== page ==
- S&P 500
pulls back from another record high
- Taper bets, budget talks dominate market sentiment
- Banks in focus ahead of Volcker Rule vote
Dow Jones: -0.08%
S&P 500: -0.08%
US stocks edged slightly lower on Tuesday morning as the S&P 500 pulled back after hitting an all-time high the previous session, its 39th record close of the year so far.
However, downside was being limited after data showed that job openings rose to 3.93m in October, up from 3.88m the month before and ahead of forecasts.
Markets are continuing to focus on a potential tapering of stimulus ahead of the Federal Reserve's next policy meeting on December 17th to 18th. However, ongoing budget talks in Washington and a vote on new banking regulation were also being closely watched today.
Stocks gained yesterday despite increased bets over a taper after St Louis Fed President James Bullard said that a small taper of asset purchases might be possible this month. Meanwhile, Fed officials and well-known hawks Richard Fisher and Jeffrey Lacker also said that policymakers would discuss lowering the rate of asset purchases but gave no specific details.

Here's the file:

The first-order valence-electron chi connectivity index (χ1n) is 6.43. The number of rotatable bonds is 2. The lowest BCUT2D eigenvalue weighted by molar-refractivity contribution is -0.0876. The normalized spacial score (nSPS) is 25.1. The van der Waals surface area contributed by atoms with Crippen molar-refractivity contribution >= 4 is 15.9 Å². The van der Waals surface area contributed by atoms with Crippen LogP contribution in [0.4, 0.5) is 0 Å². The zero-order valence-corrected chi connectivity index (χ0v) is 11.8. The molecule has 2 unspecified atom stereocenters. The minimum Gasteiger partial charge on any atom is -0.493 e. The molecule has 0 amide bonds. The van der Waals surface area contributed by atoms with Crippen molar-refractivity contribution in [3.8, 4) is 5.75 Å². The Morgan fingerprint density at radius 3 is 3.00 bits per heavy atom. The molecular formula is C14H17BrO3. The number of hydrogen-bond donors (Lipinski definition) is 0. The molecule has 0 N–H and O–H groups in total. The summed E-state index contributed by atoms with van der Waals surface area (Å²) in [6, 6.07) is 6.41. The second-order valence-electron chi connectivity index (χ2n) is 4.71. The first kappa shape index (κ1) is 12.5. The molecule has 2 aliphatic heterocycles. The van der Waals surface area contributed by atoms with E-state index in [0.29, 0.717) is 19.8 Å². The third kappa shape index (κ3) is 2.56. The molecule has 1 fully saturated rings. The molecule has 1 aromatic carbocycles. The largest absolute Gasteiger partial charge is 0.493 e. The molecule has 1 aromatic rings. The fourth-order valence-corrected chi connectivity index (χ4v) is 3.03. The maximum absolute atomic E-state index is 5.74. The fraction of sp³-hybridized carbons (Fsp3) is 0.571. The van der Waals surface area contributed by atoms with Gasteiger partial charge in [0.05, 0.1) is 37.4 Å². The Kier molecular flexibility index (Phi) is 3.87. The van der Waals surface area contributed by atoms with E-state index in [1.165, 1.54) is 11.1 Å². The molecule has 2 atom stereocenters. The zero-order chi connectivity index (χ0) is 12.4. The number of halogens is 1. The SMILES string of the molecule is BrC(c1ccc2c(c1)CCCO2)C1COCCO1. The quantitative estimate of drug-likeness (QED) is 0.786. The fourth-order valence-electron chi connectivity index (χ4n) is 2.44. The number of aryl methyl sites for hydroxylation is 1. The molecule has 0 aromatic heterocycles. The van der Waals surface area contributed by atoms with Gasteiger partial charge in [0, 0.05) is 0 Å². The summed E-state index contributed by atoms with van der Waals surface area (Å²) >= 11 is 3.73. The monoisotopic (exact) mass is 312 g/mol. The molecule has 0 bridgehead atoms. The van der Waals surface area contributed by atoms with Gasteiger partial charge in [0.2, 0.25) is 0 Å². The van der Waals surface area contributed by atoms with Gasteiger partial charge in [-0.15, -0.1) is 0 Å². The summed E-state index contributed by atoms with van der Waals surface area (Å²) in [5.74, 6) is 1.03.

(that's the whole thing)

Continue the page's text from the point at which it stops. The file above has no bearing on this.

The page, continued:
According to a recent survey by Bloomberg, 12 out of 35 economists believe that the Fed will begin to taper at its meeting next week, nine said a withdrawal will start in January while the remaining 14 don't expect a scaling back of stimulus until March.
Talks in Washington were continuing to make headlines today as markets await details from the 29-member panel which is responsible for drawing up a budget blue-print for Congress by December 13th. However, while specific details of the talks remain unknown, House Democrat Steny Hoyer told CNBC: "I don't like the deal I've heard about".
Acting as a backdrop, Mark Hulbert from MarketWatch pointed out today that the Dow Jones Industrial Average could be hitting a "dangerous triple top", trading at similar levels (in inflation-adjusted terms) to its highs of 2000 and 2007. "It should give us pause to note that the market strong as it has been is only back to the level that turned the market back on two prior occasions," he said.
Outcome of Volcker Rule closely watched
Banking stocks were in focus today as investors await the outcome of the Volcker Rule, as Wall Street's top five regulators are set to vote on the plan to prohibit proprietary trading by banks. Goldman Sachs, Citigroup, Bank of America and JPMorgan Chase & Co were all making gains in morning trade, though some regional banks were trading lower.
Lululemon Athletica advanced after founder Chip Wilson stepped down as Chairman of yogawear retailer.
Rambus rallied after Micron Technology agreed to pay $280m in the next seven years for the right to use patents for the manufacture of integrated-circuit products.
Analogic declined after the medical and airport-security device maker reported quarterly sales that missed analysts' estimates.
West Texas Intermediate crude futures were up $1.168 at $98.490 per barrel, according to the ICE.
The 10-year Treasury yield fell four basis points to 2.80%.